Okay, so sometimes I came to class forgetting a book and mindlessly doodled in the margins. Sue me!
While teachers of the subjects I was good-or-average at generally liked me, I did get a sense of disdain from some of the others. It felt like they didn't recognise the fact that I was trying, like they had just decided who I was and that was that. Nothing I could do would change how they perceived or treated me. I don't remember ever getting roared at, but this mostly involved criticism that went beyond constructive and into snark.
As a bit of a people pleaser, and an anxious teen who felt reassured by validation and thrown off without it, this unsettled me. Naturally, I'd come home and complain about things some teachers said or did and how they made me feel, forgetting how protective my mother was.
She'd be immediately infuriated by the snarky comment or put-down lecture I'd relay to her. The inevitable "I'm ringing the school in the morning!" came in that voice Irish mams do where their defence/worry for you sounds kind of like they're giving out to you, and I'd have instant regret complete with an outburst of "No! That'll make things worse!"
Though I usually managed to talk her out of it, she'd vow to bring it up at the parent-teacher meetings. And more often than not, she followed through to her word.
She never shouted at or went off any teacher, but she'd firmly and politely express her unhappiness with certain comments or attitudes. And if they tried to downplay or cast doubt on what I described, she'd double down on how their words and actions can impact students in ways they mightn't realise.
Though I knew she'd never go full mama bear and tear someone a new one, I'd still be anxious going into class afterwards. But rather than a worsened situation, the teachers seemed to make more of an effort to be softer in their approach with me. They had tunnel vision of me, and my mam had no problem widening their perception.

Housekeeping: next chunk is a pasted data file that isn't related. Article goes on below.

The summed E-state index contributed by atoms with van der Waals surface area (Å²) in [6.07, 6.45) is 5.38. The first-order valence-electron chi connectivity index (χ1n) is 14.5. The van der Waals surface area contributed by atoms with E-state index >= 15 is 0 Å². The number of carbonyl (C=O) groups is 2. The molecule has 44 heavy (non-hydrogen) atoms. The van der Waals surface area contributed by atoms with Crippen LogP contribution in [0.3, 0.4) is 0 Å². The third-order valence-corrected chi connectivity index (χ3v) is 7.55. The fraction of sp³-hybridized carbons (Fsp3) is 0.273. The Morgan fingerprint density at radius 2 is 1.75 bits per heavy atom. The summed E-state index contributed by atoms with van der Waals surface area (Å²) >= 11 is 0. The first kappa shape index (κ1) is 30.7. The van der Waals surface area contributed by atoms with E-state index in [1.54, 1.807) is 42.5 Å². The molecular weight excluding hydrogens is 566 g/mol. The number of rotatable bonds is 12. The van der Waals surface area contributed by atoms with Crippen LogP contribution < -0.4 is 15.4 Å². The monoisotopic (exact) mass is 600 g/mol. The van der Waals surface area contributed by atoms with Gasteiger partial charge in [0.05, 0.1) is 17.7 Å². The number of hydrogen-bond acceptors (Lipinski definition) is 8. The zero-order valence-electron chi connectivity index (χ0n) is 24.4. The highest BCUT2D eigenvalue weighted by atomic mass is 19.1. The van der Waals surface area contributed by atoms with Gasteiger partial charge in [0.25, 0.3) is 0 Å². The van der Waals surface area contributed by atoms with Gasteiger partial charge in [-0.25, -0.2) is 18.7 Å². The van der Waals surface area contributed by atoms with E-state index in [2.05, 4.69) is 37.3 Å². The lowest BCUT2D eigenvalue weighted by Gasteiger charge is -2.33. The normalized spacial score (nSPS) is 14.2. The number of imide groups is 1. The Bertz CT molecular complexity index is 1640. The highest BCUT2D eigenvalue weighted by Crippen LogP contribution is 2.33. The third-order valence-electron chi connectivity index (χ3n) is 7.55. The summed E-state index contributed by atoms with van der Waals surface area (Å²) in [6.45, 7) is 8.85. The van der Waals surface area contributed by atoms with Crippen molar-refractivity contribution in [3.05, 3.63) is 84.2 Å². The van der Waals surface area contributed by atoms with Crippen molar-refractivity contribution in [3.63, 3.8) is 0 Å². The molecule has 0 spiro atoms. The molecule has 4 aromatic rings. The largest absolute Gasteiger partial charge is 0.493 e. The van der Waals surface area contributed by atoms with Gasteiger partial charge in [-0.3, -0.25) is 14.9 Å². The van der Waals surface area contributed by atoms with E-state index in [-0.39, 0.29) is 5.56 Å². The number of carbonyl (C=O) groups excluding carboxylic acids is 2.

As much as I used to dread or be mortified at the idea of my mam bringing up my grievances with certain teachers, looking back I realise what a great thing it was to know she had my back. She trusted me, because unlike the teachers who didn't, she knew me. And knowing I wasn't a liar or the type to make a teacher out to be unfair just to avoid accountability for my own behaviour, she believed me word for word.
As someone who was quiet and anxious, it was incredibly validating to know that she believed me and was ready to stand up for me, especially since standing up for yourself in a student-teacher dynamic is hard when it's often misinterpreted as cheek or back-talk.
So while I'm not encourage anyone to go running the roads and bating down school doors, I do want to give mama bears their flowers. Like I said, teachers hold a position of authority, and while the ones who use it responsibly deserve endless praise, the ones who don't should be reminded that authority doesn't go unchecked.